‘Vital to economic recovery’: Property industry advocates dance on the grave of negative gearing reform
Labor has decided that tinkering with negative gearing and capital gains tax isn’t worth the risk of losing the next e...
Plans to constrain negative gearing to new builds only have been lambasted by various industry groups and figures, amidst mounting speculation that both sides of the political spectrum now have the tax policy in their sights.
The Labor Party’s plan to constrain negative gearing to new builds only from 2017 onwards has been met with fierce criticism from the property industry, with predictions it will lead to a flood of listings on the market and a slowdown in construction.
The Housing Industry Association, Property Council of Australia, Master Builders Australia and various real estate institutes have all spoken out against changing negative gearing following Labor leader Bill Shorten’s policy announcement on Saturday.
The opposition’s official policy, revealed at the NSW Labor conference in Sydney, includes restricting negative gearing to newly-constructed homes and reducing the capital gains tax discount from 50 per cent to 25 per cent from July 2017.
Philippe Brach, CEO of Multifocus Properties and Finance, believes the restrictions will lead to a downturn in new build purchases by investors.
“Constraining negative gearing to only new properties? That would be as good as killing off negative gearing altogether. Because if you’re an investor and you’re buying new, the only people you can sell to once you need to sell are going to be owner occupiers because obviously investors can’t buy it.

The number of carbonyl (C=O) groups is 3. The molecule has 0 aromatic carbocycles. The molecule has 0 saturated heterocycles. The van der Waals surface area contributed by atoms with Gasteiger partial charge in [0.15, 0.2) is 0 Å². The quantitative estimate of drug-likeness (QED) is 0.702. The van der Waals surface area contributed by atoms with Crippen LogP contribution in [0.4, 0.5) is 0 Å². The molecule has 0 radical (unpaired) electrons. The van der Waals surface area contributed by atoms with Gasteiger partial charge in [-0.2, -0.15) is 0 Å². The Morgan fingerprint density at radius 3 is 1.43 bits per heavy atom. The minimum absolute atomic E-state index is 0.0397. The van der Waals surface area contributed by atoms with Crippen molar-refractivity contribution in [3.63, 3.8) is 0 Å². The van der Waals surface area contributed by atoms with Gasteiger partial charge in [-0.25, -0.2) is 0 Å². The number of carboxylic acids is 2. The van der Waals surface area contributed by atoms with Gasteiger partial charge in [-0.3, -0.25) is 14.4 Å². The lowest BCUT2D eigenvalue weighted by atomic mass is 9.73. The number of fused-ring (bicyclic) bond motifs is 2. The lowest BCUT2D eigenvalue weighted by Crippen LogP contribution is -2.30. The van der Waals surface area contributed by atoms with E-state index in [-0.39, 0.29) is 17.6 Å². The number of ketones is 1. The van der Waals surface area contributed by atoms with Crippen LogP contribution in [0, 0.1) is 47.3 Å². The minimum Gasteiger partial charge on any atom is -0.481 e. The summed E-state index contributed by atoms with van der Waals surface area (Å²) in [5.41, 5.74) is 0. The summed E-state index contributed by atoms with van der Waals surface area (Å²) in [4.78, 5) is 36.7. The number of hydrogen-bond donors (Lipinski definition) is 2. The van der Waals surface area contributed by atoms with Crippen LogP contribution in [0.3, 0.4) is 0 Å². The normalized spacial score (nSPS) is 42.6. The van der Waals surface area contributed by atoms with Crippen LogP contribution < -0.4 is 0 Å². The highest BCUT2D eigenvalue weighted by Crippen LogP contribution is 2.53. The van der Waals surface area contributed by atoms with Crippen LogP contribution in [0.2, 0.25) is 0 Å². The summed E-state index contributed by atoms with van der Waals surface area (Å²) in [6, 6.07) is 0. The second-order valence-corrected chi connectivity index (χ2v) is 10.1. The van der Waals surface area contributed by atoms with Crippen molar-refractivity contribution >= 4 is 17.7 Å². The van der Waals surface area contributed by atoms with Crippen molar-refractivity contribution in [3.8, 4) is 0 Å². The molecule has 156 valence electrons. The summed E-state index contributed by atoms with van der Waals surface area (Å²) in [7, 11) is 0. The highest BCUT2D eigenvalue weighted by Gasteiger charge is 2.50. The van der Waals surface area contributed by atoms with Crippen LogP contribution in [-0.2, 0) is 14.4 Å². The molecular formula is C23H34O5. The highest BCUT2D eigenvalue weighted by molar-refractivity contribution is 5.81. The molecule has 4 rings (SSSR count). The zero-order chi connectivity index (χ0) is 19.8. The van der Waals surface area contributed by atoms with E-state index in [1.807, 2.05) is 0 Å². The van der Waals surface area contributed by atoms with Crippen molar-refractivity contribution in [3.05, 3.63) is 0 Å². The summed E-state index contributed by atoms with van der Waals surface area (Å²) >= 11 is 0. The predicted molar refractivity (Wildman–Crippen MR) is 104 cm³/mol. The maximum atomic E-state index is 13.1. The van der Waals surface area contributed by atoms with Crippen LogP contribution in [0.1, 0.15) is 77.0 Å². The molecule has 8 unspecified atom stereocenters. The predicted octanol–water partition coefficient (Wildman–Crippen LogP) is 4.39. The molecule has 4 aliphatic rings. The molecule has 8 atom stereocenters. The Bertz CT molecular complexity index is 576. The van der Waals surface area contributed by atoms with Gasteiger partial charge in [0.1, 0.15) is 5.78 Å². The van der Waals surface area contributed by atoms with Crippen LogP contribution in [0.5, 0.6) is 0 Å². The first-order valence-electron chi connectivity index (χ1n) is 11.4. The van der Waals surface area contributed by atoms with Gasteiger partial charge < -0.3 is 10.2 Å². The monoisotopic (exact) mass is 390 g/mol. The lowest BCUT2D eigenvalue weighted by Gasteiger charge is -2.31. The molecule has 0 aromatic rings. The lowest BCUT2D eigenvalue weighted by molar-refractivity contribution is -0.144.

“If Labor wants to do that, it’s going to have a similar effect, the construction industry is going to slow down seriously, investors are going to not buy anymore for a period of time and it's going to be a nightmare.”
Under Labor’s proposal, negatively geared investment purchases of all properties made prior to July 2017 would be honoured under the existing negative gearing scheme – a fact Mr Brach believes would contribute to an influx of listings as investors desperately try to cash in before the restrictions kick in.
“It’s just going to create a ripple effect, the fact that they touch negative gearing, it’s just going to spook everyone and you’re going to have heaps of people putting their properties on the market,” he said.
Both Prime Minister Malcolm Turnbull and Treasurer Scott Morrison have criticised Labor’s proposal, although it has been reported by the Australian Financial Review that the coalition is weighing up a policy to either cap the number of properties that can be negatively-geared or limit the annual tax deductions which can be claimed.
Sze Chuah is a property investor with a portfolio of more than 20 properties, many of which have been negatively geared at some stage.
He believes Labor’s changes, if implemented, would eventually be absorbed by the market, with a price change in new build properties.
“For me it wouldn’t change my strategy too much, because it’s (tax) not the most important consideration, albeit a consideration. And I think the market would adjust accordingly anyway to factor in these things,” he said.
My sink-or-swim investment strategy
Negative gearing occurs when the rental income of a property is not enough to cover the total costs of managing the rental and re-paying the interest portion of the loan.